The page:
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Should Democrats Impeach Trump? Wrong Question.

Allowing the president's crimes and misdemeanors to take a backseat to impeachment's political implications does little to emphasize the rule of law.

Mark Wilson/Getty Images

Hours after the Mueller report was released, Majority Whip Steny Hoyer—the second-highest-ranking Democrat in the House of Representatives—appeared to slam the door on impeachment. “Based on what we have seen to date, going forward on impeachment is not worthwhile at this point,” Hoyer told CNN’s Dana Bash, citing the just-released Mueller report. “Very frankly, there is an election in 18 months and the American people will make a judgment.”

But that door was, almost instantly, again cracked open. Hoyer quickly walked back his comments in a tweet after an uproar from prominent liberals and from his own caucus. Representatives Jerrold Nadler and Adam Schiff, chairs of the House Judiciary and Intelligence Committees, respectively, each used the Sunday news shows to communicate that, after reviewing all the evidence, they would still consider impeachment. While the president and his all-too-familiar surrogates spent the weekend doubling down on claims of “exoneration” that have no basis in fact, they have been more than met with a chorus of calls for Democrats to hold accountable a flagrantly corrupt president who has repeatedly flouted the rule of law.

Democrats who favor leaving the door open to impeachment, and those who don’t, agree in broad terms that Trump is unsuitable for office. But the practicality and feasibility of casting him out has oddly taken center stage in a debate that should be focused on presidential malfeasance: advocates arguing that keeping impeachment on the table energizes a Democratic base eager for action, and could demoralize a Republican one forced to watch its leaders defended the swampiness of the Trump administration; detractors waving a Clinton-era bloody shirt, warning impeachment only gives the president a galvanizing issue for the 2020 election.

Whether there will ever be enough Republicans in the Senate willing to vote with Democrats to convict Trump of whatever articles of impeachment the House might draft—and such a scenario deserves heaping helpings of skepticism—and whether a failed impeachment effort would hurt Democrats at the polls, those are questions that exist wholly in the political realm. But making political considerations the driving question of impeachment would be a mistake for Democrats trying to claim the mantle of the party that believes in the rule of law.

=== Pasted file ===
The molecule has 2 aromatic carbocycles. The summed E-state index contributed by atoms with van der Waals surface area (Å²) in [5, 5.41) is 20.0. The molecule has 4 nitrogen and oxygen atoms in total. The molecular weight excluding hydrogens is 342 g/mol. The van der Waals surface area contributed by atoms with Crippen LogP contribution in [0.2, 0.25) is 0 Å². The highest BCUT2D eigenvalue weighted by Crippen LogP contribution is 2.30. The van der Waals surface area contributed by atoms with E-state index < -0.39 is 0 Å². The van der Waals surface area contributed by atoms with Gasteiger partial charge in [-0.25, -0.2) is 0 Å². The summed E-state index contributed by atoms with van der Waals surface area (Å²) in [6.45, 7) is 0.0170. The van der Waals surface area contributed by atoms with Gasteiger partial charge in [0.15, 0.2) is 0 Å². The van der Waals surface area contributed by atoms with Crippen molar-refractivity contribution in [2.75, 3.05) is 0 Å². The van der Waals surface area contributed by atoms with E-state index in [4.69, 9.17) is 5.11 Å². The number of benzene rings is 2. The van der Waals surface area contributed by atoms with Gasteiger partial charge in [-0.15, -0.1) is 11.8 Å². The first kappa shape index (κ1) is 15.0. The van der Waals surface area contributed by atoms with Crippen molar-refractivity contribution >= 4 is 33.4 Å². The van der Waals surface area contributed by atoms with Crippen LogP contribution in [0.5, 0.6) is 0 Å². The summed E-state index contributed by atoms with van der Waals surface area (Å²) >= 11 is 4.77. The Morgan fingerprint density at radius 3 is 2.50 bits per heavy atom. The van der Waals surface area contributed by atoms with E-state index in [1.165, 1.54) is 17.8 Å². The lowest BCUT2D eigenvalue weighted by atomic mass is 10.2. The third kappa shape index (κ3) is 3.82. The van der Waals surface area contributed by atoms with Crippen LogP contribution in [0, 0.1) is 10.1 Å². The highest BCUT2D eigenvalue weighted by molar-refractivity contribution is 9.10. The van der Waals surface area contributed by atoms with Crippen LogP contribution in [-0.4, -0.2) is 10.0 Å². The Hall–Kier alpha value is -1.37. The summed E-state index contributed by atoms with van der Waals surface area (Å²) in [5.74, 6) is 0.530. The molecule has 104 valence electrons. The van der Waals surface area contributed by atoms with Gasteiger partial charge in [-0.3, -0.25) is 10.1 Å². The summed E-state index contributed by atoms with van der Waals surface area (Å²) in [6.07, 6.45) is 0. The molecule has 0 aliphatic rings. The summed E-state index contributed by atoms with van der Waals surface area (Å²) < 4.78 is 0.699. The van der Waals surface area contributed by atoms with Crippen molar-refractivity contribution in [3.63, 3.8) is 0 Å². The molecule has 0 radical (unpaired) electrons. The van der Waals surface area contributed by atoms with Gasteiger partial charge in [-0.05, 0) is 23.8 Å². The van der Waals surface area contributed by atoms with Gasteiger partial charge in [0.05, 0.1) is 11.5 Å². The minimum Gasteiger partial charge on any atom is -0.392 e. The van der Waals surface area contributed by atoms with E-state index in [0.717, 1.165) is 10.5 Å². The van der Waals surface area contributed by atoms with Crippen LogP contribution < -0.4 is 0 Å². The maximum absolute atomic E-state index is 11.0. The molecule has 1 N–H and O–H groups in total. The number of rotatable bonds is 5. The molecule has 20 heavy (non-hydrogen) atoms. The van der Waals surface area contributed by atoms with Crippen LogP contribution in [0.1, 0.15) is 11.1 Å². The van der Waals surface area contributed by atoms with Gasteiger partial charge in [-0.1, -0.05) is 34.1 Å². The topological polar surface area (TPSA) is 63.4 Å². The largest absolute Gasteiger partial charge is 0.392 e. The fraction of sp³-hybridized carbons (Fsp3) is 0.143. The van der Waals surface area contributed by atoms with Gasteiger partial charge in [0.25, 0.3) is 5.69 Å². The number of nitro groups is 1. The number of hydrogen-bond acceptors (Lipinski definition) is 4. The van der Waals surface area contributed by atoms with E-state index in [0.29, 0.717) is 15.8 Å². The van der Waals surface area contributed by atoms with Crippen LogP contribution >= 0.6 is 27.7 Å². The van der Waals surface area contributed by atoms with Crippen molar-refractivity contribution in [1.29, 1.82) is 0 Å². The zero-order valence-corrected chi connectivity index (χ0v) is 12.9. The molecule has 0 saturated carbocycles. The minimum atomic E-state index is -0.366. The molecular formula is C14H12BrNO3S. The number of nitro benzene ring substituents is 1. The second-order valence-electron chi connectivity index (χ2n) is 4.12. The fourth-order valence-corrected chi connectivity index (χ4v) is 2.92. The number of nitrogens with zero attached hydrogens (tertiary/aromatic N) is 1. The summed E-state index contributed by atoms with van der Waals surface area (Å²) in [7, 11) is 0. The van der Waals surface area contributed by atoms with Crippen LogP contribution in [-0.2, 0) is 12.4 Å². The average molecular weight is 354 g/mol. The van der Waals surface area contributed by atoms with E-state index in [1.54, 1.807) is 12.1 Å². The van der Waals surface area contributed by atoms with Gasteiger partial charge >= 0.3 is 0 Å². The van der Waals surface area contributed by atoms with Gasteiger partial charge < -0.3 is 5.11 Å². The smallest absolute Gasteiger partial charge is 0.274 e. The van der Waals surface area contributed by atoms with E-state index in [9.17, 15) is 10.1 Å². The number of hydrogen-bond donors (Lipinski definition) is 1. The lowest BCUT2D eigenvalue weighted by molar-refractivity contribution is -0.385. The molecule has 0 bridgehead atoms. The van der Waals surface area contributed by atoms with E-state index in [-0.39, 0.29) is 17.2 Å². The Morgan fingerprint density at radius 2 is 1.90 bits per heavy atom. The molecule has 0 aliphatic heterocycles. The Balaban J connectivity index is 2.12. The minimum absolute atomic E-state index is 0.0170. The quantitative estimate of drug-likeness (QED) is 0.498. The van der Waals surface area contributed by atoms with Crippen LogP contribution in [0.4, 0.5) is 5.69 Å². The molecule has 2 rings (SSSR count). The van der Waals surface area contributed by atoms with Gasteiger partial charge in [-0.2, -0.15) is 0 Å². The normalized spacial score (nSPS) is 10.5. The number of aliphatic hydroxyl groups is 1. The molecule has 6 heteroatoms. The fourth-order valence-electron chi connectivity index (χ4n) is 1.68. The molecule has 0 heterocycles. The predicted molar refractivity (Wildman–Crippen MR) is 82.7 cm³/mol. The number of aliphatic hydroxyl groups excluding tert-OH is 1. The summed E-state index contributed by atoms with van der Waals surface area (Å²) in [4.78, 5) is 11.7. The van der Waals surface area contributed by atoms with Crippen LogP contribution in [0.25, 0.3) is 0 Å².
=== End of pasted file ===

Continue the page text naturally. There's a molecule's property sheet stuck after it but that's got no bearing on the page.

The point of the next several months is to build a national dialogue about the Trump administration’s rampant corruption. There is no vexing, existential, binary quandary that needs an immediate answer. “To impeach, or not to impeach,” that is not the question. Impeachment, after all, is a process—a lengthy one at that—and not a magic wand. Democrats can and should build the case against Trump—and, perhaps, the impeachment case against Trump—publicly, in the form of hearings and other investigations. Through the public testimony of Robert Mueller and William Barr, and of administration officials and Trumpworld associates like former White House Counsel Don McGahn, former Communications Director and Trump confidant Hope Hicks, and, perhaps, members of Trump’s own family, a narrative of this administration’s high crimes and misdemeanors is likely to emerge.

Contrary to House Speaker Nancy Pelosi’s comments last month—“Impeachment is so divisive to the country ... I don’t think we should go down that path”—it is that path that will help locate a national point of consensus. Pelosi may have been right in concluding Trump is “just not worth it,” but the Constitution is.

For other Senior Democrats, however, there is a third path, and it’s probably the best one—one that takes into account the president’s wrongdoings, and likely the politics, as well. Now that the Mueller report is out in the open, House hearings can probe the president’s many scandals—not only looking at obstruction of justice and “collusion,” but also a host of other issues, from the Trump administration’s shameful handling of the aftermath of Hurricane Maria to the president’s financial dealings and cozy relationship with strongmen, industrialists, and oligarchs.

It’s a wide-angled approach, but one that endeavors to put the scope of the president’s misconduct on full display. These hearings may very well turn up impeachable offenses, but they also have the secondary effect of highlighting the Democrats’ best message heading into 2020: That they are a party bent on restoring good government, not just on ousting a bad president.